While I was a student at Westminster Theological Seminary, I recall a story told by Professor Norman Shepherd regarding Rev. G. I. Williamson when Rev. Williamson was a pastor in Fall River, Massachusetts. According to Professor Shepherd, Rev. Williamson was greeting his congregation following the morning service. In this cordial atmosphere, a number of fine Christian ladies approached Rev. Williamson and asked him when he had been saved? In other words, when was his personal crisis experience in coming to know Jesus Christ? Before Rev. Williamson could respond, a five-year old girl standing beside them spurted out: "I was saved two thousand years ago." Oh congregation of the Lord Jesus Christ, do you see the genius of that little girl's response? Her confession demonstrates tremendous insight! The ladies viewed salvation as an individual and subjective experience of crisis, whereas the little girl already understood that her salvation was totally accomplished through the death and resurrection of Christ two thousand years ago. In other words, salvation is not dependent upon what I do, but upon what Christ has done. At a very young age that little girl was voicing exactly what the Holy Spirit was teaching through Paul concerning the believer's salvation in Christ.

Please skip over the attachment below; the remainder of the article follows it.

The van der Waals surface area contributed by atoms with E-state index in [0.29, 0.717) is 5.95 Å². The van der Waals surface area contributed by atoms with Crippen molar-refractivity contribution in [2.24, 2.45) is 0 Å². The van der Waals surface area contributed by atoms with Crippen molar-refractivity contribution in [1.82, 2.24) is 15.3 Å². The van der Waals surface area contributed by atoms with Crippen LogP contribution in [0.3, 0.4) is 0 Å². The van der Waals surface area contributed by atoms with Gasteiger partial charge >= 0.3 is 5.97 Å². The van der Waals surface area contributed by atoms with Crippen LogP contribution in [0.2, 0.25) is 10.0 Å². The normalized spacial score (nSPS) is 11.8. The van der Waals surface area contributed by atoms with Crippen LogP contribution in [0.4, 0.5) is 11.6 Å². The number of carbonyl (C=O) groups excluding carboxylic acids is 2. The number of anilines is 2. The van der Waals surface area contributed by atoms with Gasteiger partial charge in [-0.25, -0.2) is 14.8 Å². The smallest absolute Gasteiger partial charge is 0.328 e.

You may, however, say: "But look, Paul, you do not make sense; humans still must go through physical death. Physical death is real! How can you say that the believer is already raised from the dead?" Such a comment seems like a good rational objection. However, this objection overlooks the fact that physical death does not determine where one is going to spend eternity—sin determines where one is going to spend eternity. Hence, the marvelous joy of the gospel is that Christ has crucified sin to the cross, and by rising from the dead he has put sin to death once-and-for-all for those who believe in him (v. 3). The sting of sin and death are gone through Christ's victorious death and resurrection. After all we know that Paul makes this exact point to the Corinthian church: "Where, O death, is your victory? Where, O death, is your sting? The sting of death is sin, and the power of sin is the law. But thanks be to God! He gives us the victory through our Lord Jesus Christ" (l Cor. 15:55-57; cf. also Rom. 6:6). Henceforth, as the church of Jesus Christ, we do not live under the bondage of sin, but under the freedom of Christ—the freedom of the resurrection life!